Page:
Topic: Political Philosophy

Gods That Fail

Harold Meyerson in the Washington Post has a column titled “Gods That Failed.” He’s referring to a famous book:

In 1949, a number of famous writers, among them Arthur Koestler, André Gide, Richard Wright, Stephen Spender and Ignazio Silone, wrote essays explaining why they were no longer communists. The essays were collected in a volume entitled “The God That Failed.”

And then he makes this analogy: “Today, conservative intellectuals might want to consider writing a tome on the failure of their own beloved deity, unregulated capitalism. “

Where to begin? Certainly we haven’t had any unregulated capitalism lately. As I put it the other day, the kind of capitalism that has encountered the current crisis is “the kind in which a central monetary authority manipulates money and credit, the central government taxes and redistributes $3 trillion a year, huge government-sponsored enterprises create a taxpayer-backed duopoly in the mortgage business, tax laws encourage excessive use of debt financing, and government pressures banks to make bad loans.”

As for conservative intellectuals, some of them may wish for some form of “unregulated capitalism,” though plenty of them – from Russell Kirk to David Brooks and Michael Gerson and that Arkansas Aristotle, Mike Huckabee – have been pretty darn skeptical about capitalism. But whatever the more free-market conservatives may have dreamed of, they didn’t get laissez-faire. Nor did they ever make capitalism their deity, the way communists truly did make the workers’ state their god.

But let’s think about the comparison that Meyerson is making. Some intellectuals once supported communism, and that failed. Some intellectuals, we’ll concede for the moment, were just as enraptured with capitalism; and that system, too, in Meyerson’s view, has failed. Are these equivalent failures?

Communism’s failure involved Stalin’s terror-famine in Ukraine, the Gulag, the deportation of the Kulaks, the Katyn Forest massacre, Mao’s Cultural Revolution, Che Guevara’s executions in Havana, the flight of the boat people from Vietnam, Pol Pot’s mass slaughter – a total death toll of 94 million people, according to the Black Book of Communism. Prominent American leftists – from Lillian Hellman and Dalton Trumbo and lots of other writers to Alger Hiss of the State Department and FDR speechwriter Michael Straight, who became the publisher of The New Republic – were members of the party that did these things. And that party had total control in the countries that it ruled. There were no opposition parties, no filibusters, no election-related maneuverings that prevented the party in power from getting what it wanted.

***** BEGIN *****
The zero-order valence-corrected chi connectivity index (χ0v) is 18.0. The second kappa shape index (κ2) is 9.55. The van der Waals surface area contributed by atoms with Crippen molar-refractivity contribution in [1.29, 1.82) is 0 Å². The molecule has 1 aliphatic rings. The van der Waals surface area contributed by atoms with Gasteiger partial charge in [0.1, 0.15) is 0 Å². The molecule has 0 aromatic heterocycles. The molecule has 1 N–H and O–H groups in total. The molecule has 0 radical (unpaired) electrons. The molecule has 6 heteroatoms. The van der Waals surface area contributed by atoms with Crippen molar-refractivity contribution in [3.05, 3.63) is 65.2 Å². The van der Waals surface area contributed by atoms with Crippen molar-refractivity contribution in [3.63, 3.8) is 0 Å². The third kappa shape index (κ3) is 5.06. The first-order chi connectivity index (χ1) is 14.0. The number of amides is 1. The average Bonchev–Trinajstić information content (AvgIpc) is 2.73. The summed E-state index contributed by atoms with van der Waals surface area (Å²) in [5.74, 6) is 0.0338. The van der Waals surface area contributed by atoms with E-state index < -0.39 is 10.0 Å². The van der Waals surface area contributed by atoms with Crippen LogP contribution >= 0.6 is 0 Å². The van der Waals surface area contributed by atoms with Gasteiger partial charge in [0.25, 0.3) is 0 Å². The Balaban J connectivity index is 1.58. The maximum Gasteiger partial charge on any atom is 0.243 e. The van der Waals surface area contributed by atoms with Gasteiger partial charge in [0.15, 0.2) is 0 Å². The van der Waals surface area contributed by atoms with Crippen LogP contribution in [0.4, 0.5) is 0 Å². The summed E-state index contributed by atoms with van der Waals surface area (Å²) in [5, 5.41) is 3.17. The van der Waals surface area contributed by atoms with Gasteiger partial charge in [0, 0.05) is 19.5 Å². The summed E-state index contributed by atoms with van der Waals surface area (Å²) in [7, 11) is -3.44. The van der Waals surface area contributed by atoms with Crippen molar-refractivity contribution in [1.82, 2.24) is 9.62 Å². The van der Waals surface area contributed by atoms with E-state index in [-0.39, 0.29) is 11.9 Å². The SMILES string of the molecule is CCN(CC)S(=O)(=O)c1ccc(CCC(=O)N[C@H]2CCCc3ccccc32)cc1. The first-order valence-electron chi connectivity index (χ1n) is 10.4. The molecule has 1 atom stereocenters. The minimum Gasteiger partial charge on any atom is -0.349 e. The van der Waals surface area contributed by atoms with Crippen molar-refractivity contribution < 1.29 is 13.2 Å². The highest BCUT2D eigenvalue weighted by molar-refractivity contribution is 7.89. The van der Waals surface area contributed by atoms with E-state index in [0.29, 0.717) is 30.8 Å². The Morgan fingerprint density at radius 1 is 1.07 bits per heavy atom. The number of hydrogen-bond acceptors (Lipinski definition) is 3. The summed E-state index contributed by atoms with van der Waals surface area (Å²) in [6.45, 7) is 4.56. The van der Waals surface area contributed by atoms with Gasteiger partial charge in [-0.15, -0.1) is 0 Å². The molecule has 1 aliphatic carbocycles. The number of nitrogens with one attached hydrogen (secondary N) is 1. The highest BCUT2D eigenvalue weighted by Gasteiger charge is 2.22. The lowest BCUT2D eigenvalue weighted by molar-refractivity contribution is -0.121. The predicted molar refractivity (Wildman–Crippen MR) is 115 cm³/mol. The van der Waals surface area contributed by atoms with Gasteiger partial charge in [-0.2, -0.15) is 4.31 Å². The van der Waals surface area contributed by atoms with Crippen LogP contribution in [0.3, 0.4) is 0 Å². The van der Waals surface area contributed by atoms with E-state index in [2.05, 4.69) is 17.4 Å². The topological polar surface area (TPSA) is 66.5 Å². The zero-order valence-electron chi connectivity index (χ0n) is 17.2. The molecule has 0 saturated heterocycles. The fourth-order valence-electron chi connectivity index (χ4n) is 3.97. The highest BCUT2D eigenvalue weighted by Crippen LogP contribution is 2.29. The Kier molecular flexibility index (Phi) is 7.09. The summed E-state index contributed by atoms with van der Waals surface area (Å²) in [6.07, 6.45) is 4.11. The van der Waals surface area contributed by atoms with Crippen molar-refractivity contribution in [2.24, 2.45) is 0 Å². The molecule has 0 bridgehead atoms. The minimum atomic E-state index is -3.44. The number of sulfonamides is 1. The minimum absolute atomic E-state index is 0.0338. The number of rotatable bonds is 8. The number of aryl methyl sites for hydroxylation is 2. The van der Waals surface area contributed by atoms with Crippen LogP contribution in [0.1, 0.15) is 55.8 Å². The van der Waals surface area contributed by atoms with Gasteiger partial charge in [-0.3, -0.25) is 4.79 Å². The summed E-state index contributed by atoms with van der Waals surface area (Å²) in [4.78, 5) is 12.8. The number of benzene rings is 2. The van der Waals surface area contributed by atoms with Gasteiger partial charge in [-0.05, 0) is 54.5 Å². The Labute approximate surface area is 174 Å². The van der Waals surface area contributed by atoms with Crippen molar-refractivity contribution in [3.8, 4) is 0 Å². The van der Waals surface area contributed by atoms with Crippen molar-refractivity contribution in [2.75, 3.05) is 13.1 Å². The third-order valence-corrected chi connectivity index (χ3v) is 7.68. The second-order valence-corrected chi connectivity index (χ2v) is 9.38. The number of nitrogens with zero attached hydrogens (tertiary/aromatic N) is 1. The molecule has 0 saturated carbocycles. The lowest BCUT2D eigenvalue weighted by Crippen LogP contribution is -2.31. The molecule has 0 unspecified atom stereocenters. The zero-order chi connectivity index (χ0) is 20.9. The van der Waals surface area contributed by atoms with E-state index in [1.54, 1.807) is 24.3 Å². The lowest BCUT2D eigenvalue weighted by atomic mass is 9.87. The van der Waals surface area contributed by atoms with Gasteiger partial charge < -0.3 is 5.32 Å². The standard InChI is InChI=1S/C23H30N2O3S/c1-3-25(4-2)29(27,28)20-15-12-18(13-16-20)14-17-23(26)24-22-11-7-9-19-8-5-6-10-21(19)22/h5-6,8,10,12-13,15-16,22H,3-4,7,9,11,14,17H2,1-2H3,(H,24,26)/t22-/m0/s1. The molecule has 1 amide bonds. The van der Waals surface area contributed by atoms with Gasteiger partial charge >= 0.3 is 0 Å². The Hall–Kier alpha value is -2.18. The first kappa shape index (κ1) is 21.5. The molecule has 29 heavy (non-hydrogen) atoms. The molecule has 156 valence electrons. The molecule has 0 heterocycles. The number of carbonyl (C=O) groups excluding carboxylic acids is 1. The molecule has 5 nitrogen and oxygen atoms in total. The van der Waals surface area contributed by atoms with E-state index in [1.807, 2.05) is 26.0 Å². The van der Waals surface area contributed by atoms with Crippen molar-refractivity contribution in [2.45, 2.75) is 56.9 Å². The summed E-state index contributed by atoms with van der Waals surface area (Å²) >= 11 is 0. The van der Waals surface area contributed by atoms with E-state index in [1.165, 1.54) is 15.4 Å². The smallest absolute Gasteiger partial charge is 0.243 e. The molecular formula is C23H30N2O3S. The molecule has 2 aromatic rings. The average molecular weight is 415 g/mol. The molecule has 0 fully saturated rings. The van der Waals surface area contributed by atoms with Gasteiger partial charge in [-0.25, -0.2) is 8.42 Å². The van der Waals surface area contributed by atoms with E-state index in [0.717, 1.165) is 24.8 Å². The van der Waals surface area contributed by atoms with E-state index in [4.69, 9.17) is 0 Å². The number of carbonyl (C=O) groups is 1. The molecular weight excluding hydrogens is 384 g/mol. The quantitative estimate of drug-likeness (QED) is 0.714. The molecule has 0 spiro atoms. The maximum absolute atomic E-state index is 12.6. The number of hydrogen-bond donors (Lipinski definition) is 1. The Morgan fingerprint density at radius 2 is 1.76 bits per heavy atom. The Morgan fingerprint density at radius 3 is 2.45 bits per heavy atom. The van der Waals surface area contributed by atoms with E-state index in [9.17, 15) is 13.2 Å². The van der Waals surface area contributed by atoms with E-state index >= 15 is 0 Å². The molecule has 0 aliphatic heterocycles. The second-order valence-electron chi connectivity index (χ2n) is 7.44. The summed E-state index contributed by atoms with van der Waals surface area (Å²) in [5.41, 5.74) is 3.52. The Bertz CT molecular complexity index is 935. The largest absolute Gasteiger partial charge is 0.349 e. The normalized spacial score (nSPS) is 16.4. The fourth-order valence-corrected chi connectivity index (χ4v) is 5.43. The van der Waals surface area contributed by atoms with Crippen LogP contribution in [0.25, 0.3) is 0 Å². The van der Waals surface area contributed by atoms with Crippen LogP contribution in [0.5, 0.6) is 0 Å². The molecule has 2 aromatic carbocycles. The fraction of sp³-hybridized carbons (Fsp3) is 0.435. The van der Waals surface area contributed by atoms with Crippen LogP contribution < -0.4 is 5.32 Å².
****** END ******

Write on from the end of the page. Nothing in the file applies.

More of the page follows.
What the Communist Party wanted, it got. Communism in practice was communist theory made real.

In the United States, on the other hand, economic and political outcomes are always the result of jockeying between parties and interest groups. So even if Ronald Reagan and his advisers wanted to give Americans “unregulated capitalism,” they had to deal with Tip O’Neill and the Democrats, and with critics in the media, and with many other players. As these forces played out, in the late 1970s and early 1980s some deregulation did occur, along with some tax-cutting. And indeed there was some financial deregulation in the Clinton years as well.

And what is the ”failure,” as Meyerson puts it, of this semi-deregulated capitalism? Does it involve mass starvation? Does it involve terror-famines? Does it involve millions of deaths? No, so far it involves a sharp decline in the stock market from record levels. Taking 1980 as the starting point for Meyerson’s nightmare vision of “unregulated capitalism,” here’s what has happened to the S&P 500. It’s had some dips, but it still reflects vast wealth creation, and vast increases in the assets of our IRAs and 401(k)s.


(click for larger version)